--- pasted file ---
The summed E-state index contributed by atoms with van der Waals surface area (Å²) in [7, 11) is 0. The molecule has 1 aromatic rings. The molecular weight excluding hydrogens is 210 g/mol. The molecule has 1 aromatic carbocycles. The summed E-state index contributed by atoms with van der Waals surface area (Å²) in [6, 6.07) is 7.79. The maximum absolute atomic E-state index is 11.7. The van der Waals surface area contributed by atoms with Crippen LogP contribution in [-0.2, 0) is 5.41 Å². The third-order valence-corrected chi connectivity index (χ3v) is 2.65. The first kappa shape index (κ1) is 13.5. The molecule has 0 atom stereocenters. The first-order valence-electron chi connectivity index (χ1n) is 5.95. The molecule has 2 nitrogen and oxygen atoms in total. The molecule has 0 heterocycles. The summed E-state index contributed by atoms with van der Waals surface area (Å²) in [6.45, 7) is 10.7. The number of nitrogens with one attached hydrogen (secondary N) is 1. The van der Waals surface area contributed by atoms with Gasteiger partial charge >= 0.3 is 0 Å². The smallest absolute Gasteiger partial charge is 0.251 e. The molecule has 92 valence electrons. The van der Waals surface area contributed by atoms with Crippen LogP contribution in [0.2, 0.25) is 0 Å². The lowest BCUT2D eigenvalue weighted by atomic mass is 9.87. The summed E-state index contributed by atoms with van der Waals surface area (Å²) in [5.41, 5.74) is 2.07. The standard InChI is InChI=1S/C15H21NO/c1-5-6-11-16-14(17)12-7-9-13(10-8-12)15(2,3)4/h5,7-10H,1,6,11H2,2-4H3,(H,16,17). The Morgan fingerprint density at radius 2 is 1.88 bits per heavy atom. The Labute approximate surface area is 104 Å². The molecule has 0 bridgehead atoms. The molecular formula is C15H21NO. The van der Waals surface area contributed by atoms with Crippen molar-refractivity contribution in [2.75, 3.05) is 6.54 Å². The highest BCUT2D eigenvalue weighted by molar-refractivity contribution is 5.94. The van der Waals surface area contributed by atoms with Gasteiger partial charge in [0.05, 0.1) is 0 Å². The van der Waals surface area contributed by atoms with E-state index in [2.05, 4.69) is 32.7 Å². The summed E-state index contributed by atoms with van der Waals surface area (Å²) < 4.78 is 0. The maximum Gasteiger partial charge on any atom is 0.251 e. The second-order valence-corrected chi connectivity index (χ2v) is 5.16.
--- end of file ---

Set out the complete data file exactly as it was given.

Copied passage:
The summed E-state index contributed by atoms with van der Waals surface area (Å²) in [7, 11) is 0. The molecule has 1 aromatic rings. The molecular weight excluding hydrogens is 210 g/mol. The molecule has 1 aromatic carbocycles. The summed E-state index contributed by atoms with van der Waals surface area (Å²) in [6, 6.07) is 7.79. The maximum absolute atomic E-state index is 11.7. The van der Waals surface area contributed by atoms with Crippen LogP contribution in [-0.2, 0) is 5.41 Å². The third-order valence-corrected chi connectivity index (χ3v) is 2.65. The first kappa shape index (κ1) is 13.5. The molecule has 0 atom stereocenters. The first-order valence-electron chi connectivity index (χ1n) is 5.95. The molecule has 2 nitrogen and oxygen atoms in total. The molecule has 0 heterocycles. The summed E-state index contributed by atoms with van der Waals surface area (Å²) in [6.45, 7) is 10.7. The number of nitrogens with one attached hydrogen (secondary N) is 1. The van der Waals surface area contributed by atoms with Gasteiger partial charge >= 0.3 is 0 Å². The smallest absolute Gasteiger partial charge is 0.251 e. The molecule has 92 valence electrons. The van der Waals surface area contributed by atoms with Crippen LogP contribution in [0.2, 0.25) is 0 Å². The lowest BCUT2D eigenvalue weighted by atomic mass is 9.87. The summed E-state index contributed by atoms with van der Waals surface area (Å²) in [5.41, 5.74) is 2.07. The standard InChI is InChI=1S/C15H21NO/c1-5-6-11-16-14(17)12-7-9-13(10-8-12)15(2,3)4/h5,7-10H,1,6,11H2,2-4H3,(H,16,17). The Morgan fingerprint density at radius 2 is 1.88 bits per heavy atom. The Labute approximate surface area is 104 Å². The molecule has 0 bridgehead atoms. The molecular formula is C15H21NO. The van der Waals surface area contributed by atoms with Crippen molar-refractivity contribution in [2.75, 3.05) is 6.54 Å². The highest BCUT2D eigenvalue weighted by molar-refractivity contribution is 5.94. The van der Waals surface area contributed by atoms with Gasteiger partial charge in [0.05, 0.1) is 0 Å². The van der Waals surface area contributed by atoms with E-state index in [2.05, 4.69) is 32.7 Å². The summed E-state index contributed by atoms with van der Waals surface area (Å²) < 4.78 is 0. The maximum Gasteiger partial charge on any atom is 0.251 e. The second-order valence-corrected chi connectivity index (χ2v) is 5.16.